Friday July 07, 2017

The shadow of charm city: Inside America's great racial divide

Artist Ernest Shaw's portrait of three civil rights icons: Nina Simone, James Baldwin and Malcolm X in east Baltimore

Artist Ernest Shaw's portrait of three civil rights icons: Nina Simone, James Baldwin and Malcolm X in east Baltimore (Mary O'Connell/CBC)

Listen to Full Episode 54:00

In a bid to instill civic pride forty years ago, Baltimore was officially named "Charm City". Today, some call Baltimore a war zone - over 300 homicides per year amid 16,000 vacant homes. And the death of an African-American man in police custody in 2015 sparked the worst urban riots since the 1960's. IDEAS producer Mary O'Connell takes us inside America's great racial divide. **This episode was recently awarded a Gold Medal at this year's New York Festivals. It originally aired October 24, 2016.  

 

Shadow of Charm City - Protest

Activists protest in front of City Hall after marching from the Sandtown neighborhood to demand better police accountability and racial equality following the death of Freddie Gray on April 30, 2015 in Baltimore, Maryland. (Andrew Burton/Getty Images)

On April 12, 2015 Freddie Gray was arrested by police in one of Baltimore's poorest neighbourhoods. During that arrest, the 25-year-old semi-literate drug dealer was badly injured. A week later he died. An autopsy report concluded he'd been murdered. His voice-box was smashed, his spine almost severed. And Baltimore became the next flash-point for police brutality in America. Civil unrest, not seen since the 1960's exploded. Seventy buildings were looted or set ablaze. Hundreds were arrested.Activists called it "The Black Spring", referring to it as an uprising rather than a riot. In the aftermath, the political and media classes asked, why did this happen?  

Shadow of Charm City - Protest

Protesters hang out in Sandtown neighborhood where Freddie Gray was arrested on May 2, 2015 in Baltimore, Maryland. (Andrew Burton/Getty Images)

A 2016 Department of Justice report investigating the Baltimore Police Department, revealed what some call, a "conspiracy against black citizens". The federal report concluded the force routinely violated the constitutional rights of African-Americans, arresting people for simply standing in front of their houses or on a street-corner. Ex-police sergeant Michael Wood calls this, "modern-day slave-catching". Since the 2015 murder of Freddie Gray, the city's homicide rate set a record. Baltimore is a little larger than Hamilton, Ontario but last year registered 344 murders -- Hamilton had six.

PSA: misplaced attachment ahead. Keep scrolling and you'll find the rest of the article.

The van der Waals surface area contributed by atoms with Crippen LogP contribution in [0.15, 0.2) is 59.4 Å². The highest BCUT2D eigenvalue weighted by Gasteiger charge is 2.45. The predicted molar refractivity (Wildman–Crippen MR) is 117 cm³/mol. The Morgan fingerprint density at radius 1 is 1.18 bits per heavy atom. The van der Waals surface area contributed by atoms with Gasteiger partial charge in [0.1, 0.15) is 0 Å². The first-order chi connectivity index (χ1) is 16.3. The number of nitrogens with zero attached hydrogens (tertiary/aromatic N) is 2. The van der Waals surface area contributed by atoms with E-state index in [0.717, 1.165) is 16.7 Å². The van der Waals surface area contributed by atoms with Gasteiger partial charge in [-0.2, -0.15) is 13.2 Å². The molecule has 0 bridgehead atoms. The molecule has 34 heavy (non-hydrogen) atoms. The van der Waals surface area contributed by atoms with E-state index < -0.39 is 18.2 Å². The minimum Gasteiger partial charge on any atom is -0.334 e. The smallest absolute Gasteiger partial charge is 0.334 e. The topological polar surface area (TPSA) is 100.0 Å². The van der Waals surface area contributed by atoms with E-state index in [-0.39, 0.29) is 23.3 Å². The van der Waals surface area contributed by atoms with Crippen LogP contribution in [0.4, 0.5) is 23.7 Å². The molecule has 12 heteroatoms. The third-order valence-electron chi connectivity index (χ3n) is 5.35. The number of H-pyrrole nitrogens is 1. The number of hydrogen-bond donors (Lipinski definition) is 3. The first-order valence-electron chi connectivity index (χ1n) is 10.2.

Richard Rothstein, a research associate at the Economic Policy Institute says Baltimore has become one of America's most segregated cities and it's inequality that is driving police brutality. He says, "there is more inequality between blacks and whites in America today than there was in the 1960's". Black annual income is about 60% of what whites make, and the personal wealth of blacks is 5% compared to that of white America.   

Shadow of Charm City - National Guard

National Guard armored vehicles drive near the Gilmor Houses housing project a day after Baltimore authorities released a report on the death of Freddie Gray on May 2, 2015 in Baltimore, Maryland. (Patrick Smith/Getty Images)

Throughout Baltimore sit poor neighbourhoods with crumbling housing inventory. Looking more like post WW2 Dresden, Baltimore has 16,000 empty or abandoned row houses. Beyond urban decay and economic inequality, Liberals argue that if the people in power look more like those they govern this will curb or end police brutality. But Baltimore, which is 63% black, has an African-American mayor, police chief, police commissioner and largely black city council. Attorney Billy Murphy Jr., a legend in Baltimore, believes black leadership has been, a "colossal failure". Rampant careerism he says, has neutralized the struggle for change. However, Billy Murphy thinks the violence that exploded in Baltimore, following the killing of Freddie Gray, has created fear amongst whites and that fear is the spark for meaningful change.  


Guests in the program:

  • J. Wyndal Gordon, Baltimore attorney
     
  • Michael Wood, former Baltimore Police Sgt, public lecturer on police reform, Ph.D candidate
     
  • Wardell Barksdale Jr., retired teacher, counsellor
     
  • Billy Murphy Jr., Baltimore attorney, public lecturer
     
  • Richard Rothstein, research associate at the Economic Policy Institute, fellow of the Thurgood Marshall Institute of the NAACP Legal Defense Fund
     
  • Dawn Ollivierre, substance abuse counsellor, Baltimore
     
  • Vanessa Williams, program director of The Club (after school program) and The Ark (preschool for homeless children) Baltimore


Related stories:


Reading list:

  • Between The World and Me by Ta-Nehisi Coates, Spiegal & Grau, 2015, New York
  • The New Jim Crow: Mass Incarceration in the Age of Colorblindness by Michelle Alexander, The New Press, New York, 2010
  • The Substance of Hope:Barack Obama and the Paradox of Progress by William Jelani Cobb, Walker Books, New York, 2010
  • The Fire This Time:  A New Generation Speaks about Race by Jesmyn Ward, Scribner, 2016
  • Stirrings in the Jug:  Black Politics in the Post-Segregation Era by Adolph Reed Jr., University of Minnesota Press, 1999  


Shadow of Charm City - Freddie Gray mural

A mural of Freddie Gray near the location where he was arrested in Baltimore, Maryland. (Win McNamee/Getty Images)

Shadow of Charm City - kid art

After the Freddie Gray riots, children at The Club, an after school centre "drew" their fears. (Mary O'Connell/CBC)